“Holy shit squared, suit. And if Ari is still alive, he’s in the stinking dungeon underneath his castle, living on rats. Working the phone and negotiating deals for the Kahuna until he drops where he stands. If he’s still alive, which I doubt, you’re not going to like what you find. If Ari has survived 43 years of that, he’s going to be more zombie than dude by now.”
“He’s still Ari,” E said.
“Suit, I don’t even know what that means anymore, yo.”
Despite his misgivings, Walsh was still Walsh. Within minutes he had a plan, a manuever so elaborate and desperate that anything less would seem too simple. The plan required Vince to go down into the embers and find Rachel Bilson, whom he would seduce. Bilson would then take him to lunch at her regular table on the spot where Newsroom used to be. At the last minute, E would sweep in and join them, walking in at the precise moment when the Kahuna Suave’s right hand man’s sister would come in for her lunch, as she did every day at that time. The sister, Walsh knew, was a big fan of 1920’s banjo music, so E would in the meantime have found the last remaining descendent of Rudy Vallee’s Connecticut Yankees, who was himself a big Viking Quest fan and would come in and serenade them with “Lady of Spain.” The sister would be so enamored that she would take their fake revival banjo group all home to perform. Once they got there, Walsh would ask them if he could scout the dungeon as a possible location for a bondage video he was making and there, if they were very very lucky, they would find Ari.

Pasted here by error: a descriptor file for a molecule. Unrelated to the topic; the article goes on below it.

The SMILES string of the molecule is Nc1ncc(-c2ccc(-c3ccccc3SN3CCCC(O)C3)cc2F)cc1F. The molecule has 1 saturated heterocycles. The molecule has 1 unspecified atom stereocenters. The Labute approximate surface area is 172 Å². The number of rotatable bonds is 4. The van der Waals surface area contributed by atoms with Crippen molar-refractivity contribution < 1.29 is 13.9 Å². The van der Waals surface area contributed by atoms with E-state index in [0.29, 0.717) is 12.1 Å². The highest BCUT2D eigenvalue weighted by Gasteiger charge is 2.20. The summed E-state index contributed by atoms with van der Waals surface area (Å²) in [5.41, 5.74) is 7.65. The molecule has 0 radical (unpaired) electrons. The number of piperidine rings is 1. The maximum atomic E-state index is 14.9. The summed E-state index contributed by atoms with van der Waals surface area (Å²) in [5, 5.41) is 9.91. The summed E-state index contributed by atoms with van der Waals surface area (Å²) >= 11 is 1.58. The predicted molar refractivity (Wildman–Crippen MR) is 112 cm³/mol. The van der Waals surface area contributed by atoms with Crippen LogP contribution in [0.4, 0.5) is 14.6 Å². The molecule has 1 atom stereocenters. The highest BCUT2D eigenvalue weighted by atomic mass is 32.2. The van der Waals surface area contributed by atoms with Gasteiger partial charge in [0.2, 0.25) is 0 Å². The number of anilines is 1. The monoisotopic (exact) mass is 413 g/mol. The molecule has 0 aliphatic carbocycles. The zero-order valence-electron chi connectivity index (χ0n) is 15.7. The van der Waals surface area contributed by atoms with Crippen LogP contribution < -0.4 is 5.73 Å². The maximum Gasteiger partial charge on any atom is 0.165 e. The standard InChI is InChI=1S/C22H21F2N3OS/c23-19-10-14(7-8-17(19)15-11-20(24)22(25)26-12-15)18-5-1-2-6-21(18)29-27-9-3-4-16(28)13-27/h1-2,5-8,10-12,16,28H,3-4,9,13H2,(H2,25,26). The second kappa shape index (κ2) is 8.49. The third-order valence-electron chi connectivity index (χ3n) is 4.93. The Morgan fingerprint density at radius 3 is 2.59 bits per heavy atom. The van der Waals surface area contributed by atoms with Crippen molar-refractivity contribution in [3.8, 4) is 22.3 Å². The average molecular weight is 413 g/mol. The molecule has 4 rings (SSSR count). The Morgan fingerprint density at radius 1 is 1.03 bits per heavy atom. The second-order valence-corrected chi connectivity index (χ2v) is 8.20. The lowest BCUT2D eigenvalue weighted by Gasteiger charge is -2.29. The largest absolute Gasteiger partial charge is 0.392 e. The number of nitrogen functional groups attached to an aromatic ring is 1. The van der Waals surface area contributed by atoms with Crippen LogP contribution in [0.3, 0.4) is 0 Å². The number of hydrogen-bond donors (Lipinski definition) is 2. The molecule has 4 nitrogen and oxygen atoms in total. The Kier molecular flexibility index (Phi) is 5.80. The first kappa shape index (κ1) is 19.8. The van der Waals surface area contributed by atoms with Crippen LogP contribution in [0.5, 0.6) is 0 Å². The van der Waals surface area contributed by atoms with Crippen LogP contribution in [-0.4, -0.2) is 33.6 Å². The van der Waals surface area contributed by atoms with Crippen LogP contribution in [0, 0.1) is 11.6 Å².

It was brazen plan, insane even. E estimated the chances of success at fourteen to one. But when he thought back to the close scrapes they’d had before — the time Medellin almost didn’t happen… the time Johnny Bananas almost didn’t happen… E knew they’d been through far far worse.
“Let’s do this,” E said. “Let’s go get our agent.”
An hour later, they stood on the front lawn of the Kahuna Suave’s castle, the flames of the fiery moat lapping at their bandanas. Overhead, winged jackals circled and cackled.
“Wait a second,” Vince said. “We know this house!”
Indeed they did. When they had last cruised these streets, this castle had been Hillhaven Lodge, the home of Brett Ratner, the man whose name for them had been synonymous with everything cool and fun and crazy and partyrific. This house had been like a temple to four young men with dreams in their hearts and now, now it was just a bad, bad place. For the first time, E wished to hell he’d never come on this road trip. Gods, he silently cried up to the heavens, why couldn’t you let me keep this one last illusion?